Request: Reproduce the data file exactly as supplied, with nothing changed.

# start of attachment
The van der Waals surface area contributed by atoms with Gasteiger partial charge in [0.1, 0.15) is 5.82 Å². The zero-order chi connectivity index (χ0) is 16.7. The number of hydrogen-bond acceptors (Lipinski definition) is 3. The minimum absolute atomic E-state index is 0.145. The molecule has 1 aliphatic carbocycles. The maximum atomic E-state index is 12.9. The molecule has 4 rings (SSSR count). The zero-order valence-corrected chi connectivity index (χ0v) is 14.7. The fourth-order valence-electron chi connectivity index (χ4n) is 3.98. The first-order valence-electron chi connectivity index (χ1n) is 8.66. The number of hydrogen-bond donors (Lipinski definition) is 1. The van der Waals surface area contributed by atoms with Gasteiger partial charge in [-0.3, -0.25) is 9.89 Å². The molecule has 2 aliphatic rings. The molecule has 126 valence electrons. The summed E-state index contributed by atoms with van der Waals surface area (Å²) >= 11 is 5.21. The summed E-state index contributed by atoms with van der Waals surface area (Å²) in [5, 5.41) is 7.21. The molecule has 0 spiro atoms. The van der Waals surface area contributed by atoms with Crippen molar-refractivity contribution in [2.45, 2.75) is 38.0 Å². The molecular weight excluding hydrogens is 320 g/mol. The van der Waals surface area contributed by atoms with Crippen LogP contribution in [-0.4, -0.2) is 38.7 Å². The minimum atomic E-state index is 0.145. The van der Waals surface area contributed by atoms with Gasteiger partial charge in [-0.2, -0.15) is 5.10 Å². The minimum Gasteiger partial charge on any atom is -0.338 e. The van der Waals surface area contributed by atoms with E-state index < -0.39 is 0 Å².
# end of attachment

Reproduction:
The van der Waals surface area contributed by atoms with Gasteiger partial charge in [0.1, 0.15) is 5.82 Å². The zero-order chi connectivity index (χ0) is 16.7. The number of hydrogen-bond acceptors (Lipinski definition) is 3. The minimum absolute atomic E-state index is 0.145. The molecule has 1 aliphatic carbocycles. The maximum atomic E-state index is 12.9. The molecule has 4 rings (SSSR count). The zero-order valence-corrected chi connectivity index (χ0v) is 14.7. The fourth-order valence-electron chi connectivity index (χ4n) is 3.98. The first-order valence-electron chi connectivity index (χ1n) is 8.66. The number of hydrogen-bond donors (Lipinski definition) is 1. The van der Waals surface area contributed by atoms with Gasteiger partial charge in [-0.3, -0.25) is 9.89 Å². The molecule has 2 aliphatic rings. The molecule has 126 valence electrons. The summed E-state index contributed by atoms with van der Waals surface area (Å²) >= 11 is 5.21. The summed E-state index contributed by atoms with van der Waals surface area (Å²) in [5, 5.41) is 7.21. The molecule has 0 spiro atoms. The van der Waals surface area contributed by atoms with Crippen molar-refractivity contribution in [2.45, 2.75) is 38.0 Å². The molecular weight excluding hydrogens is 320 g/mol. The van der Waals surface area contributed by atoms with Crippen LogP contribution in [-0.4, -0.2) is 38.7 Å². The minimum atomic E-state index is 0.145. The van der Waals surface area contributed by atoms with Gasteiger partial charge in [-0.2, -0.15) is 5.10 Å². The minimum Gasteiger partial charge on any atom is -0.338 e. The van der Waals surface area contributed by atoms with E-state index < -0.39 is 0 Å².